By Jim McGregor/Special to Black Press Media
At one time, Langley was called the “Horse Capital of BC”
No one is really sure where that label was started or what facts it was actually based on. However, there does continue to be a large equine presence in Langley and it is served well by the Horse Council BC (HCBC) in Aldergrove.
Jocelyn Adams, marketing and communications coordinator for HCBC, provides some historical perspective.
“HCBC was started in 1980, energized by the shared vision of Bill Archibald and Sherman Olson. Sherman served as HCBC’s first president.”
Jan White, co-author of The Horsemen, wrote about Archibald: “As a founder of Horse Council BC, his vision of building a strong, provincial equine body, his commitment to this cause, and his dedication and direction as the president for the first 10 years resulted in the strongest and largest of all provincial horse councils in Canada.”
White went on to sing his praises in The Horsemen.
“Bill Archibald was a much-respected teacher, horseman, trail boss and deeply committed volunteer. A founding member of Horse Council BC, Bill provided his time and expertise to many local organizations, undertaking projects from cleaning up streams and rivers to pushing trails through into Golden Ears [Provincial] Park, for the benefit of all citizens and equestrians.”
The HCBC office was originally located in Surrey, moved to Abbotsford at some point, then was relocated to its current home at 27336 Fraser Hwy., in Aldergrove, in 2002.
Whether a person has a stable of horses or is a novice rider, HCBC offers many programs and much support for its members including:
• The Right To Ride: The right to ride horses on public land ie in parks, and on designated trails in BC. HCBC communicates with provincial/local government to support its members in their advocacy roles.
• Horse Welfare in BC: HCBC liaises ands with governing bodies and promotes cooperation the importance of the welfare of equines in BC.
• The BC Horse Industry: HCBC strives to provide up-to-date information to horse owners and riders across the province on horse health & care, welfare, land & pasture management, and environmental issues.
• A Nationally Accredited Coaching Program: HCBC administers the Equine Canada coaching and instructor programs for English, Western and Driving disciplines.
• Financial Support for the Industry: Funding programs that help to encourage and support participation in equestrian sport and recreation activities.
• The Preservation of BC Trail Systems: HCBC provides funding, safety manuals, workshops, and guidance to our members interested in building and maintaining the trail systems in BC.
• Quality Science Based Education: HCBC hosts and supports multiple educational events throughout the year along with providing free online courses to members, all based in sound scientific research and data.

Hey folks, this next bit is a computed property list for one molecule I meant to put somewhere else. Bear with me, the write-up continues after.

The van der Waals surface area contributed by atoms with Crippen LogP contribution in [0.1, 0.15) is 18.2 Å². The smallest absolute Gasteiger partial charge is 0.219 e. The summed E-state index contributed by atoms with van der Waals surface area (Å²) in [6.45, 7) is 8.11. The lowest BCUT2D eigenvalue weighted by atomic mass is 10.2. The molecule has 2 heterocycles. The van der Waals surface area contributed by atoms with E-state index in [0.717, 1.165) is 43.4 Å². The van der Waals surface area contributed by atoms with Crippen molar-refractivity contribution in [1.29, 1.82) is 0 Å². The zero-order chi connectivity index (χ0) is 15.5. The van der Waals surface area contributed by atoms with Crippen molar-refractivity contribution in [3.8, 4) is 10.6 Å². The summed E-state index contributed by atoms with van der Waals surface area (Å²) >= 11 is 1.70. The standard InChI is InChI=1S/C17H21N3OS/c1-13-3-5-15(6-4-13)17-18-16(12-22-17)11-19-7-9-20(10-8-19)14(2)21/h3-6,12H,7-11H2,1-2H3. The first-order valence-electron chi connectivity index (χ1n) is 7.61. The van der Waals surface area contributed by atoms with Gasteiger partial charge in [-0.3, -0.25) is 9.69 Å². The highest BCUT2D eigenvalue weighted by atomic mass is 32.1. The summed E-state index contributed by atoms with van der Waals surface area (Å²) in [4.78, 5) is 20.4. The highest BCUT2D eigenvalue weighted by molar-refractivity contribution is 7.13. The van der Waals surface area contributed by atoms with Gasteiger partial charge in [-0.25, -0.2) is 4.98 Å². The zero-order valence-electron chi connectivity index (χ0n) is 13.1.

The horse council also maintains a database of accredited and Equestrian Canada-certified coaches, which is available on their website and they provide resources for new riders and parents of new riders, online courses, a free Pony Tails Kids Club, as well as liability insurance for its members, Adams noted.
In the horse industry, like many other agriculture-based organizations, there are challenges faced with the cost of land rising and climate change concerns.
Adams points out how HCBC stepped in to help this past year.
“BC was hitting hard this year with fires during the summer and major flooding in the fall, both disasters displacing hundreds of livestock,” she said.
HCBC’s animal disaster relief fund was utilized to reimburse volunteers involved in hauling livestock out of dangerous and provide feed for the evacuated areas animals.
Approximately $30,000 was distributed to help care for these animals,” she said.
Funds were also there to facilitate the daring equine helicopter rescue of three horses stranded in Spences Bridge, Adams explained, noting that HCBC works with partner organizations to continue to develop resources and disaster response training for volunteers, horse owners, and first responders.
Based on an equine industry economic impact study, Adams said the future looks positive.
“Nearly 20,000 BC households are involved in the equine sector, which generates $784 million in economic activity annually,” she said.
RELATED – Nations Cup: Behind the scenes of Langley’s big equestrian event
READ MORE: Aldergrove’s Valley Therapeutic Equestrian Association heals community
“BC is home to nearly 60,000 horses and the equine industry creates 5,620 full-time equivalent jobs. More than 88 per cent responding to the survey say their involvement in the equine industry will increase or stay the same in the next five years.”
Adams is optimism, not only for the future of the industry, but for the equine community in BC and the Aldergrove-based association.
“What Bill and Sherman started in 1980, HCBC, continues to honor with our current vision statement: Horse Council BC strives to represent all horse people in BC regardless of discipline, breed orientation, or sport. We endeavor to be an association that anyone active in the horse sector is proud to be a part of. We are accessible to all our members and communicate with them on both a professional and personal level.”
To find out more on Horse Council BC, people can check out their website at hcbc.ca or phone 604-856-4304.
Have a story tip? Email: [email protected]
Like us on Facebook and follow us on Twitter.